Training Children To Love Jesus?

I was surprised to discover that some Christians believe that they can “train” their children to love Jesus. Frankly, I find this a bit disturbing because how can one “train” children?  They’re not animals. And when Christians say train, it usually means a great deal of corporal punishment is being used as in the Michael Pearl style.

I don’t want to get to involved in what the Hebrew meaning of “train” is for this post as I believe the Christians claiming that they must “train” their children are using “train” wrongly anyway.

Can you truly train anyone, let alone children, to love?  Does God train us to love Him?

According to the Bible, we are not trained by God to love Him.

“We love Him, because He first loved us” (1 John 4:19, KJV).

And how did He show us love?

”But God demonstrates His own love toward us, in that while we were yet sinners, Christ died for us” (Romans 5:8, NASB).

No, God never “trains” us to love Him because that would pretty much be forcing us to love Him. God prefers true love that can only come from deep within our hearts because we have seen and felt God’s love for us. He is gentle and patient while He waits for us to accept His great love for us and reciprocate it back to Him!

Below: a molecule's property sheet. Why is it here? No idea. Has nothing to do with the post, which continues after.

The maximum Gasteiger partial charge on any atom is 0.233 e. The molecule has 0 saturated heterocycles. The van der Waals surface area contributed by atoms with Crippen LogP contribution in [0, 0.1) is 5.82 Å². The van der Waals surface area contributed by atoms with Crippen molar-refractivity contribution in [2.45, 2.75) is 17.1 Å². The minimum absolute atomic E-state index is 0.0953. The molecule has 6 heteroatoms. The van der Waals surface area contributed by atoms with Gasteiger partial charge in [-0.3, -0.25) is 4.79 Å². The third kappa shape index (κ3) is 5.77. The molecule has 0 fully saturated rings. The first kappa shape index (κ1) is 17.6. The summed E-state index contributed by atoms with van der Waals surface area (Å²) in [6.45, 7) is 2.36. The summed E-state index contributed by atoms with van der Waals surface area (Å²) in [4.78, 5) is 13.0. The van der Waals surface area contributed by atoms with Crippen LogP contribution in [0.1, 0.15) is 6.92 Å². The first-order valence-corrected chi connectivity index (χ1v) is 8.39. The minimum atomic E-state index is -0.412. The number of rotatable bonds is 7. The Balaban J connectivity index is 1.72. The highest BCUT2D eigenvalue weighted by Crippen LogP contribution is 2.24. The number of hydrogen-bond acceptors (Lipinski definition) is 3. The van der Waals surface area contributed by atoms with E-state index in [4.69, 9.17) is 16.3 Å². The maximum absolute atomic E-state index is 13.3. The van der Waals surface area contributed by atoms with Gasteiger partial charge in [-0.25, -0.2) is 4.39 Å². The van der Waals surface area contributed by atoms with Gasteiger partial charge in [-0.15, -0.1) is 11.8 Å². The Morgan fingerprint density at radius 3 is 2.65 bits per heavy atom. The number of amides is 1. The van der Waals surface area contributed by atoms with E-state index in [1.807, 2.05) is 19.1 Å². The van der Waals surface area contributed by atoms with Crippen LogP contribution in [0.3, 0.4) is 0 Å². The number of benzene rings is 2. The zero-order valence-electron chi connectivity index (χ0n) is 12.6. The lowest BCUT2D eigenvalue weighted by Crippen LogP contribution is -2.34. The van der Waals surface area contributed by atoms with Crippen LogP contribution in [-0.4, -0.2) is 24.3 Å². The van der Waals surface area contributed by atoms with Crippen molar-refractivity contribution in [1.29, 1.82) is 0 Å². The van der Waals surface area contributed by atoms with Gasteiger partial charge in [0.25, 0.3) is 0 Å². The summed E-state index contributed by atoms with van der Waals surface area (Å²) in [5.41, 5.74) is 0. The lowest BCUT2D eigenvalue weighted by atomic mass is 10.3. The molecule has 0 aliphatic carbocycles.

Another thing, young children have a special knowledge of Who God is. They already love Him.

“At that time Jesus said, ‘I praise You, Father, Lord of heaven and earth, that You have hidden these things from the wise and intelligent and have revealed them to infants'” (Matthew 11:25, NASB).

“From the mouth of infants and nursing babes You have established strength Because of Your adversaries, To make the enemy and the revengeful cease” (Psalm 8:2, NASB).

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We just need to cultivate that knowledge and love for Him through reading His Word to them, including them in prayer and worship without forcing it on them, and, most importantly, showing them God’s amazing love by modeling it to them through treating them and others with compassion, mercy, forgiveness, and grace.

We don’t need to worry about “training” our children to love Jesus nor fighting for their souls. Rather, we need to worry about accurately portraying God’s loving character to them so that true love for God and others will last a lifetime!

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Can There Really Be A Balance Between Love, Trust, And Fear?

Many Christians tend to believe that there should be a balance between love and fear when it comes to our relationship with God. They also believe that their children should have a “healthy fear” of them. Punitive parents tend to confuse fear with respect.

Is it truly possible to have a balance between fear/terror, love, and trust?  How can we truly trust someone that we are afraid of?